This book convinces me for a number of reasons.  There is a strong interdisciplinary focus.  These are not vague generalizations, a la Michael Pollan, together with a sermon.  He dips into everything from evolutionary biology to basic physics.  There is too much specialization these days, and our human problems overlap numerous disciplines; in fact there is scarcely a discipline which is untouched, from physics to anthropology.  Dilworth demonstrates a clear technical grasp of all of these.

Many years ago, I read Mark Nathan Cohen’s book The Food Crisis in Prehistory: Overpopulation and the Origins of Agriculture, which deeply influenced me.  Dilworth quotes Cohen a lot and clearly approves of his work. Cohen’s thesis — that food shortages in prehistory were the driving force behind the introduction of agriculture — immediately made sense to me.  It’s a bit counter-intuitive, because it is hard to think of the world as being “overpopulated” when there were only three million humans on the entire planet, but of course this overpopulation is relative to the hunter-gatherer technology of the day.  In fact, pre-agricultural humans drove many well-known large animal species to extinction, such as the wooly mammoth, the saber-toothed tiger, and many others.  Humans were running out of animals to kill, so they turned to a new technology, agriculture.  Just as the “easy animals” were gone when we turned to agriculture 10,000 years ago, so the “easy oil” is gone in our contemporary society.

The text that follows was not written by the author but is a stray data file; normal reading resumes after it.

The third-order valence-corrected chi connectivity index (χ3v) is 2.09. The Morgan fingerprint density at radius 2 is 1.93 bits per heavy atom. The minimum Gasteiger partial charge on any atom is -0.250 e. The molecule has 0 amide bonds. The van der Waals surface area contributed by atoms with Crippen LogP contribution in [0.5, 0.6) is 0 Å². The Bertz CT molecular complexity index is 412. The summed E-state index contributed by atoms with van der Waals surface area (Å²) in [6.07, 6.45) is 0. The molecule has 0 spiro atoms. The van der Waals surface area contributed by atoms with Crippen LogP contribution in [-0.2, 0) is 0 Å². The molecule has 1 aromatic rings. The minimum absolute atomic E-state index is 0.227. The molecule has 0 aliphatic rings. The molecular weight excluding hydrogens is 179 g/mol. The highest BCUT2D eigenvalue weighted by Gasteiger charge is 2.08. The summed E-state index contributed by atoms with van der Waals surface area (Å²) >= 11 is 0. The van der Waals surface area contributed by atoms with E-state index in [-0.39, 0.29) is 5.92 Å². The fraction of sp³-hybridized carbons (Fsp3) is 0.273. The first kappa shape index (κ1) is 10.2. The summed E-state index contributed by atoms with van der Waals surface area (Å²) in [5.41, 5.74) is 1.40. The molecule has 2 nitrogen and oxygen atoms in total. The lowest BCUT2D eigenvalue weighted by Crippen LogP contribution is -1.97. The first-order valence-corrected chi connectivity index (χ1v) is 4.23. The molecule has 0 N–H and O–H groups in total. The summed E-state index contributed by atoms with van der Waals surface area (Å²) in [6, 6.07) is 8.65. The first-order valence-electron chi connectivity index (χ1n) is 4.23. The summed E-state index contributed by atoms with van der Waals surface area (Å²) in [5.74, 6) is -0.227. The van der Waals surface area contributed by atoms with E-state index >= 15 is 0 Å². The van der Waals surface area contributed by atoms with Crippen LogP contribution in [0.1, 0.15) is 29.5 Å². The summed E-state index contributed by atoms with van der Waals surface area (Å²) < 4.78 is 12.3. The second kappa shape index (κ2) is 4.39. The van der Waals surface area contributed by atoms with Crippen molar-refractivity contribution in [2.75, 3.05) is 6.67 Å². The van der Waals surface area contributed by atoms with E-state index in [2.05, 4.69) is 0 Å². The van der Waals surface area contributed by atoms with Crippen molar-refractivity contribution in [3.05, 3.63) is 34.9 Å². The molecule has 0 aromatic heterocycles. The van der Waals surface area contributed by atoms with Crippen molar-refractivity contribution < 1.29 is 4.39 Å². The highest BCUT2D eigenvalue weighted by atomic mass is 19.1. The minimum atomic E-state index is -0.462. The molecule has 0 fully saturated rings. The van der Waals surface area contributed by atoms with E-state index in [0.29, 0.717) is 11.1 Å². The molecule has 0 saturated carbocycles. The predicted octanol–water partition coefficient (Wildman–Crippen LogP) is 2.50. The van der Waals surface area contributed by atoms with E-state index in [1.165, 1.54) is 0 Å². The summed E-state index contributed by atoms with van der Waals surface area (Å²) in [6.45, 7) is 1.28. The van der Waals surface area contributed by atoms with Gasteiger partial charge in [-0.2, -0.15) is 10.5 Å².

Dilworth also refers to Herman Daly (co-author of Ecological Economics: Principles And Applications) and the discipline of ecological economics, which deals with the same issue of technology and resource depletion from the point of view of modern economics.  New technologies all have the same result; they tend to further exploit existing resources.

It is this discussion, stretching across multiple disciplines, which convinces me that we are not just dealing neither with an ethical problem of “greed,” nor with a political or an economic problem.   We are dealing with a biological problem.  By the way, Dilworth has some impressive blurbs in his support from people like Herman Daly and David Pimentel.